There’s no place like home plate
A team can only climb to the top when they have reached the bottom. The Clackamas Community College Cougars finished the 2015 baseball season last in their division, finishing 14-26.
Head coach Jim Hoppel, who was an assistant coach for 14 years, took over the baseball program last March. As the head coach, Hoppel wants to make the changes necessary to get players to CCC and turn the program around.
Approaching his first year as a head coach, he said, “The biggest thing for me was just trying to get guys to learn how to win at the program. To teach these guys that winning is good, and you can still win,” said Hoppel. “Unfortunately, we didn’t play as well as we could’ve.”
The team got along well and didn’t struggle with issues of guys thinking they were better than their teammates. Hoppel has seen similar problems in the past from guys and things didn’t go well.
Leading the team batting average at .286, Corey Wynant is a third-year sophomore transfer from Lane Community College. Wynant has no regrets leaving Lane, one of the top teams in the division, to play for CCC.
“I think Jim is a great coach and I think he’s going to turn the program around pretty quickly,” said Wynant. “This year is a steppingstone. It’s never easy for someone to come in and take the program and be supper good all of a sudden.”
The Cougars dealt with a 12-game losing streak in the middle of the season.
“In certain cases, we didn’t throw strikes,” said freshman first baseman Taylor Tibbets. “Some attitudes weren’t the best at times. Nobody was perfect, everybody had their own little mistakes. It was a team effort. It’s a team sport; that’s just how it goes.”
At one early April game against Linn-Benton Community College, the Cougars were leading into the ninth inning, 7-0, and three outs away from a win. They lost.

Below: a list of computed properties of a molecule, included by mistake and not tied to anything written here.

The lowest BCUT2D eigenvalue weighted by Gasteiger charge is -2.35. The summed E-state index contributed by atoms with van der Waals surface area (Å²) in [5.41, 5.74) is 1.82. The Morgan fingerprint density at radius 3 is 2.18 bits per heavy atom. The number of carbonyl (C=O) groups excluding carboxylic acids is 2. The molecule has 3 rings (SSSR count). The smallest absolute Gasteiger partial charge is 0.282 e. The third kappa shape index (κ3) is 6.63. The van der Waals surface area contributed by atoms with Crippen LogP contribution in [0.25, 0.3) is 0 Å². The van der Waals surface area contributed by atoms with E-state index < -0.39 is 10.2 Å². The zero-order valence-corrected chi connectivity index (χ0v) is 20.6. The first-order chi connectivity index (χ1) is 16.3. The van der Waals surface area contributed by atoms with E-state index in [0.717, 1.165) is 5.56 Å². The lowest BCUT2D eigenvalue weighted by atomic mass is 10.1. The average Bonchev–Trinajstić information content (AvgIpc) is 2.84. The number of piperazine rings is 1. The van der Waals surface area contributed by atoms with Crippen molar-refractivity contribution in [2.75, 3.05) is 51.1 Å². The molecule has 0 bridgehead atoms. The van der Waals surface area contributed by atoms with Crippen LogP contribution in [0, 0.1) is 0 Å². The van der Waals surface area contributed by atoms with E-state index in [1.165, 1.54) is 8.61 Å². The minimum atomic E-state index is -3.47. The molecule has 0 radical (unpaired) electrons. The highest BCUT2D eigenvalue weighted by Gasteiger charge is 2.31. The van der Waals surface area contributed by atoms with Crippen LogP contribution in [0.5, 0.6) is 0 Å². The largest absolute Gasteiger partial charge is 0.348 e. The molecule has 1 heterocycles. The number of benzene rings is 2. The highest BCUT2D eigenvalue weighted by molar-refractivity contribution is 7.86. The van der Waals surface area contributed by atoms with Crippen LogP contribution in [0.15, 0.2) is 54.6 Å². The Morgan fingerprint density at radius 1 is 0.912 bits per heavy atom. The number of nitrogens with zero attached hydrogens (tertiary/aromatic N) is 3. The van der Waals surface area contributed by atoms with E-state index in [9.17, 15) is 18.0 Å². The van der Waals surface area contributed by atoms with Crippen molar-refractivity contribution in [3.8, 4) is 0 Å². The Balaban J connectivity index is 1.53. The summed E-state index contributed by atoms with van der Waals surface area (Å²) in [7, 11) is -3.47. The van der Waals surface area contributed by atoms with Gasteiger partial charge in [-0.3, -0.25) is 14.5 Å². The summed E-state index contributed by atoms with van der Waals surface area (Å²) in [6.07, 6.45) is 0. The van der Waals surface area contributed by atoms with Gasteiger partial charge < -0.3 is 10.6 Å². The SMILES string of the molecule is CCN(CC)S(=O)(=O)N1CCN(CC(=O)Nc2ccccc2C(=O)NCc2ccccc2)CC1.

“Took the wind out of our sails. It was a tough atmosphere to be in,” said Hoppel. “They took that pretty hard as a team.”
Sophomore pitcher Stephen Parker had pitched an eighth-inning shutout against Linn-Benton Community College and had the ball pulled from him going into the ninth.
“Those still kill me to this day,” said Parker. “Yeah it still affects me. It’s still kinda tough to watch a game go like that. I still haven’t fully recovered from that. It shows on my stat sheet. Those are tough to swallow.”
The losing streak ended with a 4-3 win against Lane Community College. Wins continued to come, and so did more losses.
“We took too many (losses) to learn, is what I think,” said sophomore shortstop Trevor Achenbach.
Despite the hard season, players are hopeful for the future of CCC baseball.
There is a stronger focus on recruiting from Hoppel and the other coaches.
Sophomore pitcher Mychal Yarbor said, “He (Hoppel) definitely helps you get recruited, I know that. As a sophomore, he gets your name out there. And I think that’s why we have so many new guys in. He worked his butt off in the summer and before fall ball.”.
“I appreciate our coaches this year. They worked hard. They did stuff differently this year than last year,” said Achenbach, who will be attending Oklahoma Wesleyan University. “It may not have done anything this year but, I think, over time the program is definitely going to get a lot better.”
This year Hoppel gave his sophomores a lot more responsibility during this season. The team picked captains and did drills on their own. Practices included more stretching and a weight program to help all the players improve.
“This is an up and coming program,” said Wynant. “Don’t doubt Clackamas because, you know what, they’ll bite you in the butt.”
Cougar pitcher Mychal Yarbor, sophomore at CCC, pitches against Clark College during a home game.
Story by: Katie Archer
Photos by: Nick Hadley and Marissa Nwerem